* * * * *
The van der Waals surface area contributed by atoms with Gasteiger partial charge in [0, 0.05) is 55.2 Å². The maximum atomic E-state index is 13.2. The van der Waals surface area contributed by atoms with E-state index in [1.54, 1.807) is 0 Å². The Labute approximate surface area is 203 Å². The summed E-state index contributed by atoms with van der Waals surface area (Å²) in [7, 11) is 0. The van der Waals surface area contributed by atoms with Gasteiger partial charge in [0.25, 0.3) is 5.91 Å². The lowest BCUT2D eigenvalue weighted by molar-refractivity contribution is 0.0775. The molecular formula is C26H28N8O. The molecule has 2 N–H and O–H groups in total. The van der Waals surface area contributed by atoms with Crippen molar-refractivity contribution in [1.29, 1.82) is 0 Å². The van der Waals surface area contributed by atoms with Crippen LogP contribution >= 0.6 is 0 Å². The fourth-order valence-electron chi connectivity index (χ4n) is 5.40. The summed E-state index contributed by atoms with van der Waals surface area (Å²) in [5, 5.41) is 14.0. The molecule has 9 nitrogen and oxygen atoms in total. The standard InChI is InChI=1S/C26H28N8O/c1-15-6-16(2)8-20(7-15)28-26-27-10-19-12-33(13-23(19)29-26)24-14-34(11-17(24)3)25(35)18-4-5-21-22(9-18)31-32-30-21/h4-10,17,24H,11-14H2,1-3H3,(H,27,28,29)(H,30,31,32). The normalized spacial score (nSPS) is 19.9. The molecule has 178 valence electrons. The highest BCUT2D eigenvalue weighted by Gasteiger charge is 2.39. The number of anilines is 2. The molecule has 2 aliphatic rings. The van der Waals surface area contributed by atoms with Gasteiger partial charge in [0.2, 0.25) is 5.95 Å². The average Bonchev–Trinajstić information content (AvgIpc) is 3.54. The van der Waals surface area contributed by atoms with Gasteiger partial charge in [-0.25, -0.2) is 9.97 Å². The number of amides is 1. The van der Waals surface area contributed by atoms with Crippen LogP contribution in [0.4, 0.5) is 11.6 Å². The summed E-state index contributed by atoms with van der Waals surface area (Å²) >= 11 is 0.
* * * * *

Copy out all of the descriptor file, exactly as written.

The van der Waals surface area contributed by atoms with Gasteiger partial charge in [0, 0.05) is 55.2 Å². The maximum atomic E-state index is 13.2. The van der Waals surface area contributed by atoms with E-state index in [1.54, 1.807) is 0 Å². The Labute approximate surface area is 203 Å². The summed E-state index contributed by atoms with van der Waals surface area (Å²) in [7, 11) is 0. The van der Waals surface area contributed by atoms with Gasteiger partial charge in [0.25, 0.3) is 5.91 Å². The lowest BCUT2D eigenvalue weighted by molar-refractivity contribution is 0.0775. The molecular formula is C26H28N8O. The molecule has 2 N–H and O–H groups in total. The van der Waals surface area contributed by atoms with Crippen molar-refractivity contribution in [1.29, 1.82) is 0 Å². The van der Waals surface area contributed by atoms with Crippen LogP contribution >= 0.6 is 0 Å². The fourth-order valence-electron chi connectivity index (χ4n) is 5.40. The summed E-state index contributed by atoms with van der Waals surface area (Å²) in [5, 5.41) is 14.0. The molecule has 9 nitrogen and oxygen atoms in total. The standard InChI is InChI=1S/C26H28N8O/c1-15-6-16(2)8-20(7-15)28-26-27-10-19-12-33(13-23(19)29-26)24-14-34(11-17(24)3)25(35)18-4-5-21-22(9-18)31-32-30-21/h4-10,17,24H,11-14H2,1-3H3,(H,27,28,29)(H,30,31,32). The normalized spacial score (nSPS) is 19.9. The molecule has 178 valence electrons. The highest BCUT2D eigenvalue weighted by Gasteiger charge is 2.39. The number of anilines is 2. The molecule has 2 aliphatic rings. The van der Waals surface area contributed by atoms with Gasteiger partial charge in [0.2, 0.25) is 5.95 Å². The average Bonchev–Trinajstić information content (AvgIpc) is 3.54. The van der Waals surface area contributed by atoms with Gasteiger partial charge in [-0.25, -0.2) is 9.97 Å². The number of amides is 1. The van der Waals surface area contributed by atoms with Crippen LogP contribution in [0.4, 0.5) is 11.6 Å². The summed E-state index contributed by atoms with van der Waals surface area (Å²) >= 11 is 0.